Shirley’s first 100 Soliloquies are in book-form: “He Awakens My Heart”  It is available in most national chain bookshops.  Her second volume is ready for the publisher.  We await the provision of the necessary $500.00 to cover the costs.  Judging by the responses, these Soliloquies have been a great blessing to many.

My most recent book: Putting It All Together has met with some pleasing results.  As one who approaches the Bible through the principles of dispensationalism I nonetheless have come to appreciate the presence of “unity” and “continuity” in the progressive unfolding of the truths of Holy Scripture.  Unfortunately the value of the dispensational approach has been brought into disrepute by a pendulum dynamic that obsessively emphasizes a disintegrative understanding of biblical truth.  This dynamic is governed by a system of deductive logic that inadvertently tends to distort the overall significance of the ministry of the Apostle Paul.  There is a great need to refine the accepted premise that “Mystery excludes Prophecy.”  Prophecy does exclude the truth of the mystery, but this does not mean that Gentiles now have a prophetic program totally separated from that revealed in the Old Testament and the Gospels. Dispensational thinking should operate together with the principle of progressive revelational development and when it does I am sure that it will eventually acknowledge that Ephesians 3:6, while introducing new truth, does not introduce an entirely different prophetic hope.           

My New Book: “Henceforth a Crown” should be available in the new year, 2009. It was a blessing to attempt an exposition of the heart felt emotions of the Apostle Paul to Timothy.  I would encourage all my colleagues in the ministry to pick up the challenge and allow the “subtext” of this epistle to reach into their own hearts.

Do we have your correct email address?  Feel free to download these pages and share them with church members and friends.  If necessary you can contact us by phone: 616-405-7700.  

Henry T. Hudson

“THE REVELATION OF Jesus Christ, which God gave unto him, to shew unto his servants things which must shortly come to pass; and he sent and signified by his angel unto his servant John:”

Since the book of the Revelation was first written and sent to the seven churches of Asia Minor, it has remained throughout history a cause of great fascination, not only to Christian people, but also for many who normally would not be interested in studying any part of the Bible.  Countless writers and artists have been captivated by its vivid imagery.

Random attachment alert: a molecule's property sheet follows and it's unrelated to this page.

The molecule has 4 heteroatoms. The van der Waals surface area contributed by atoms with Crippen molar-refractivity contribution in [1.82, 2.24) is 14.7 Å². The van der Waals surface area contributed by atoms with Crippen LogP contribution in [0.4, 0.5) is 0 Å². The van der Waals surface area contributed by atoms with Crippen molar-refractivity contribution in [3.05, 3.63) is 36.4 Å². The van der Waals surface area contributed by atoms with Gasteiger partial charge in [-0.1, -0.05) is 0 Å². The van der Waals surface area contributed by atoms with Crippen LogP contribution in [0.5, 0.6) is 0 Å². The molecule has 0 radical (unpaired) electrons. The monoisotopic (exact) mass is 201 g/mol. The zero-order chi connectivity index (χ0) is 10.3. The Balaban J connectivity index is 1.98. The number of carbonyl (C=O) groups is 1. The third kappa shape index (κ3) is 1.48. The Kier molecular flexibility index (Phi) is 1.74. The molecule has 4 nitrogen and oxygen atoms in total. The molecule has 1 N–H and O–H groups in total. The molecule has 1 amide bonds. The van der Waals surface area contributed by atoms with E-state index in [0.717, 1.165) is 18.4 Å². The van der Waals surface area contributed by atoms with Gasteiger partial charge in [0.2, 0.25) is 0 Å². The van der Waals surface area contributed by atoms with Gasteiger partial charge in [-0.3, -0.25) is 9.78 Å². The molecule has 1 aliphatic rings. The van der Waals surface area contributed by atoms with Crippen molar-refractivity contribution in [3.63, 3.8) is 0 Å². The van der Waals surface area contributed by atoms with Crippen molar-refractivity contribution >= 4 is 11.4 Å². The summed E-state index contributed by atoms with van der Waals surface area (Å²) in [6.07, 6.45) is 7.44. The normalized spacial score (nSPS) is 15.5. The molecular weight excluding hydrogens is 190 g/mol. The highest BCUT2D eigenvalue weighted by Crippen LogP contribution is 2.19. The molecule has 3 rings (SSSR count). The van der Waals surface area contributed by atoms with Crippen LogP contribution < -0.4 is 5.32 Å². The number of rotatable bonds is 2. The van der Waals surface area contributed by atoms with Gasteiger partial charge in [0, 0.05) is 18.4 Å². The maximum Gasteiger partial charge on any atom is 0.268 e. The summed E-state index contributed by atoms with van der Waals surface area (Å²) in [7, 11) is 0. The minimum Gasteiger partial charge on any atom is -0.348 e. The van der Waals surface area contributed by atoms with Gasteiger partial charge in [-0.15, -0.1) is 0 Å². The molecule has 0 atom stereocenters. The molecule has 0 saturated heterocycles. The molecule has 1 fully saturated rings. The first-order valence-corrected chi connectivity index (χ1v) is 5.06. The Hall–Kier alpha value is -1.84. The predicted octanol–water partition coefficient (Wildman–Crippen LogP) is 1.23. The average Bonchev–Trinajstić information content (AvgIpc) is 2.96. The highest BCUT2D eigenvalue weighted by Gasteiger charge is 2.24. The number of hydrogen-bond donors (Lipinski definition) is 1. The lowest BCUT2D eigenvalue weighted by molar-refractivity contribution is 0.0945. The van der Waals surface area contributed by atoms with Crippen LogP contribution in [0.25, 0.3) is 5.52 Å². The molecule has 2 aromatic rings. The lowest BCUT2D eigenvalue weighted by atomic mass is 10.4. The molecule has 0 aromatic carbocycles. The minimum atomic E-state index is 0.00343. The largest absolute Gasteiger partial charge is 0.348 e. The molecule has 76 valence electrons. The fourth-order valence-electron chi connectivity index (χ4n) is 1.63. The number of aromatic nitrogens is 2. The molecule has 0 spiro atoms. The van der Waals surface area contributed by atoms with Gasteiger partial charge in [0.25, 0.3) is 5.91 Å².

One outstanding attempt to depict this imagery can be found in the imaginative colorful depictions of the Antichrist, the end of the world, and the resurrection of the dead by Luca Signorelli (circa 1499 AD). These colorful frescoes continue to attract hundreds of thousands of people every year. They can be seen in the Cathedral of Orvieto in Italy.  I personally do not think that the symbolism of the figurative language in the Revelation was ever intended to be portrayed by artistic talent, but Signorelli’s work comes across with insightful power of suggestion and in many ways bears implications that would suggest that he had approached an understanding of much of the content and interpretation of the Revelation.   Should the reader be interested, I’m confident that a good public library will have a book containing these frescoes. They are worth viewing.  Better still, should my reader ever get to Italy and travel through the region of Umbria, he can make a point to visit the cathredral and see the frescoes for himself.  I have made the trip no less than four times and would do so again if cicumstances would allow. 

The one fresco I find to be the most fascinating is the one where Signorelli depicted the Antichrist speaking to a crowd of people.  He is seen standing on a pedestal in front of which have been laid all manner of precious gifts.  On the base of the pedestal is depicted a man galloping on a white horse.  The head of the Antichrist is obviously a parody of the true Christ. It is tilted toward a sinister looking Satan who is whispering in his ear apparently telling him what to preach.  On Antichrist’s left are some of his followers who are in the act of killing people who oppose their leader.  Behind him are a group of friars and scholars who, with books open, seem to be debating whether or not they are dealing with the real Antichrist.  Signorelli apparently had a facetious bent in his nature, having depicted a tendency among religious leaders to debate eschatological topics even when biblical truth is present before their very eyes.  In the background of this scene, there stands the Jerusalem Temple with the two witnesses of Revelation chapter 11 being martyred right there on the temple steps. 

I suppose I could be accused of reading into the frescoes my own understanding of some of the main features of Revelation, but at least it is apparent to those who know something of its content that Signorelli had a grasp of a few of the more significant highlights of the book.  Savanarola, a contemporary may have been of some influence as he was not too far away and his attempt at reformation had caused major concern in the Papacy at Rome.  There were others, before Signorelli, such as the Venerable Bede, Geoffrey of Auxere, and Joachim di Floris who also had found the book to be of no small interest.